Commentary: Bridges Can Help Heal St. Louis; Build Them One Conversation at a Time
In the aftermath of Ferguson, voices in our region have called for many things – for peace, for justice, for dialogue, for answers, for change, for healing. The issues at hand are complex, which makes the call for leadership all that much greater.
Our frustration and sadness over what is still lacking or broken should not overshadow our gratitude for what we do have, or our motivation to make things better for our neighbor and region. One of the ways in which we can begin to do that is to build community and trust, one conversation at a time.
In 1993, the Bridges Against Racial Polarization program was founded by two Leadership St. Louis alumni, Daniel Schesch and Gregory Freeman. The program allowed participants to get to know people from other races and cultures while increasing their awareness and understanding of racial issues. In May 2002, the Bridges program was one 19 initiatives across the United States to be recognized as a "Solution for America" by the Pew Partnership for Civic Change.
The format of the program is simple: groups of eight to 15 individuals meet six times a year over a potluck supper and have meaningful discussions about race and culture. The goal of the program is to build trust and friendship across races, cultures and backgrounds – fundamentally building relationships, bringing people and organizations together, and developing robust connections for future impact. In the course of their many conversations they discover lots of significant – and sometimes surprising – ways in which they are more alike than different. More than two decades later these conversations are still thriving and are much needed even more so today.
In light of the crisis in Ferguson, FOCUS St. Louis recently sought to engage citizens from our region on the issues involved during An Evening of Learning at the Missouri History Museum. The starting point and framework for the evening was the 2002 FOCUS task force report, prepared by 30 citizens, that looked at the state of racial equality in the St. Louis region over an 18-month period. Throughout the evening, we sought to provide opportunities for residents to participate in civil conversations that can serve as a call to action for all citizens of this region.
The task force’s report found that while individual attitudes toward race have improved substantially, there had only been marginal institutional progress. The report looked at the intersection of race with education, economic development, housing, transportation and community engagement, all points of discussion for our evening.
From attendees, we learned
- That we are a very divided community and have much work to do.
- That we have to change the conversation. This isn't just about Ferguson, but the painful reality that racism is systemic in our community.
- That we in the St. Louis region have a historic opportunity to bring about real change, and the optimism and commitment to move forward.
- About the importance of constructive engagement.
- We need to develop action planning groups about policy change. (There is no single course forward or magic fix. Lasting and meaningful change will require effort on many fronts, from many individuals, communities and organizations.)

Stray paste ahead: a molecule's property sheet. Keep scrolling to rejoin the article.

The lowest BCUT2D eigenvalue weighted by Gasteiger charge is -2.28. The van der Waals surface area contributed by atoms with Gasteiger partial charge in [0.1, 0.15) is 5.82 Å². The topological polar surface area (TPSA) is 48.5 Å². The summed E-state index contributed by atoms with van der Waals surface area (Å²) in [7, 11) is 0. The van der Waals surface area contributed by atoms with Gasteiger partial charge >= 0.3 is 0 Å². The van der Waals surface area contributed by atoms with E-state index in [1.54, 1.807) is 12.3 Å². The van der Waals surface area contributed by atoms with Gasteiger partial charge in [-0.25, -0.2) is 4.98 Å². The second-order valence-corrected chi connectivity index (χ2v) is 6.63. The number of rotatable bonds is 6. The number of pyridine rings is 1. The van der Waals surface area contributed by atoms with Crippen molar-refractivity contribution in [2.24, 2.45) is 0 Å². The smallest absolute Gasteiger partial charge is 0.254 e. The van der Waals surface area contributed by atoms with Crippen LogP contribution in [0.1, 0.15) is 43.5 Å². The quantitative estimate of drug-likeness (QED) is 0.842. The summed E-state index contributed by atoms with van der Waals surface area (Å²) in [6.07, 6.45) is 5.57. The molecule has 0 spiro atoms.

In a recent FOCUS poll, 90 percent of 150 surveyed felt that more is needed to be done to achieve Dr. Martin Luther King’s dream of racial equality, and 74 percent are very interested in improving relations between blacks and white in the St. Louis area. When asked, “overall, how much progress toward Dr. King’s dream of racial equality do you think the U.S. has made in the last 51 years?” 11 percent reported a lot of progress has been made, while 48 percent reported some progress and 36 percent reported a little progress.
As a neutral convener, our goal in bringing the community together was not to chart a course of action or try to quickly “fix” the problem, but instead to move the conversation forward and open eyes, minds and hearts to the many ways that each individual is and can be an agent of change. Because, as we’ve seen through the Bridges program and many other FOCUS programs, changing attitudes, perceptions and beliefs starts on a personal and individual level.
The recent events in Ferguson highlight the importance of programs such as Bridges as vehicles for addressing racial polarization in the St. Louis region through dialogue in relaxed settings. Programs like Bridges address change on a personal level using the development of relationships and self enlightenment as its primary lightning rods for individual growth and broader community impact.
While we cannot predict what lies ahead, FOCUS St. Louis will continue to do our best to support our region and its citizens. We will strive to be a neutral convener and facilitator and to empower our community to work together. In the face of pain and conflict, it can be tempting to turn away, but as we reiterate time and again in our programs, leaders show up. Our hope is that our FOCUS alumni, friends and community we serve will continue to “show up,” in ways both big and small, to influence positive community change.
Find our more by contacting FOCUS at 314-622-1250 or visiting www.focus-stl.org.
Yemi S. Akande-Bartsch is executive director of FOCUS St. Louis. This article also appears in the St. Louis American.